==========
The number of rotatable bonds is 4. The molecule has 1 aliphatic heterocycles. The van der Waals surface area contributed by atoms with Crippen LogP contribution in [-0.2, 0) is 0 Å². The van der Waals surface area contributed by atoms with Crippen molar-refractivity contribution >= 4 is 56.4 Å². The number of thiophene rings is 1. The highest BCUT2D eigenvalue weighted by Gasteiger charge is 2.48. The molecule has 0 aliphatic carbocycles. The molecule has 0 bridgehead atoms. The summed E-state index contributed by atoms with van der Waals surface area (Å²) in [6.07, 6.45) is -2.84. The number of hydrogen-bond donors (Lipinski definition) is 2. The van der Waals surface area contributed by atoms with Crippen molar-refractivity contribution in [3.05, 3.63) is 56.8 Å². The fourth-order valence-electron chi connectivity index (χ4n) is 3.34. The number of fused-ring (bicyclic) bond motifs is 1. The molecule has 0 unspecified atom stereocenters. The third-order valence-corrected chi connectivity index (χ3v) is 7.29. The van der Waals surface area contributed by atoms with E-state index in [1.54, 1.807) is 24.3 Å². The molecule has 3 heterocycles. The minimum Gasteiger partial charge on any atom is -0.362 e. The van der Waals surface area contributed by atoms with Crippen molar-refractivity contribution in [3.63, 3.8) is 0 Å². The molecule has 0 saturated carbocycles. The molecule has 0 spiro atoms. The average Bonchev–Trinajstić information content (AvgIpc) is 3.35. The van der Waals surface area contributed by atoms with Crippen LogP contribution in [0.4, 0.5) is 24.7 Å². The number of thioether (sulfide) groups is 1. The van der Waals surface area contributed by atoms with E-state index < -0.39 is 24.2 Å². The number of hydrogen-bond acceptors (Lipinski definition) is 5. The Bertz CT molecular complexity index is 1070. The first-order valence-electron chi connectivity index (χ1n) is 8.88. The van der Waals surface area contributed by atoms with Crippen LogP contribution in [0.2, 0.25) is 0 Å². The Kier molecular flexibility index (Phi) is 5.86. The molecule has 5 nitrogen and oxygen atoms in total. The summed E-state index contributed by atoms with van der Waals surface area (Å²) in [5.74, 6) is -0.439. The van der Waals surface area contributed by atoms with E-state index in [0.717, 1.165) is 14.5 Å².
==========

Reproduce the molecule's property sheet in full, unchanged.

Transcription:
The number of rotatable bonds is 4. The molecule has 1 aliphatic heterocycles. The van der Waals surface area contributed by atoms with Crippen LogP contribution in [-0.2, 0) is 0 Å². The van der Waals surface area contributed by atoms with Crippen molar-refractivity contribution >= 4 is 56.4 Å². The number of thiophene rings is 1. The highest BCUT2D eigenvalue weighted by Gasteiger charge is 2.48. The molecule has 0 aliphatic carbocycles. The molecule has 0 bridgehead atoms. The summed E-state index contributed by atoms with van der Waals surface area (Å²) in [6.07, 6.45) is -2.84. The number of hydrogen-bond donors (Lipinski definition) is 2. The van der Waals surface area contributed by atoms with Crippen molar-refractivity contribution in [3.05, 3.63) is 56.8 Å². The fourth-order valence-electron chi connectivity index (χ4n) is 3.34. The number of fused-ring (bicyclic) bond motifs is 1. The molecule has 0 unspecified atom stereocenters. The third-order valence-corrected chi connectivity index (χ3v) is 7.29. The van der Waals surface area contributed by atoms with E-state index in [1.54, 1.807) is 24.3 Å². The molecule has 3 heterocycles. The minimum Gasteiger partial charge on any atom is -0.362 e. The van der Waals surface area contributed by atoms with Crippen molar-refractivity contribution in [3.63, 3.8) is 0 Å². The molecule has 0 saturated carbocycles. The molecule has 0 spiro atoms. The average Bonchev–Trinajstić information content (AvgIpc) is 3.35. The van der Waals surface area contributed by atoms with Crippen LogP contribution in [0.4, 0.5) is 24.7 Å². The number of thioether (sulfide) groups is 1. The van der Waals surface area contributed by atoms with E-state index < -0.39 is 24.2 Å². The number of hydrogen-bond acceptors (Lipinski definition) is 5. The Bertz CT molecular complexity index is 1070. The first-order valence-electron chi connectivity index (χ1n) is 8.88. The van der Waals surface area contributed by atoms with Crippen LogP contribution in [0.2, 0.25) is 0 Å². The Kier molecular flexibility index (Phi) is 5.86. The molecule has 5 nitrogen and oxygen atoms in total. The summed E-state index contributed by atoms with van der Waals surface area (Å²) in [5.74, 6) is -0.439. The van der Waals surface area contributed by atoms with E-state index in [0.717, 1.165) is 14.5 Å².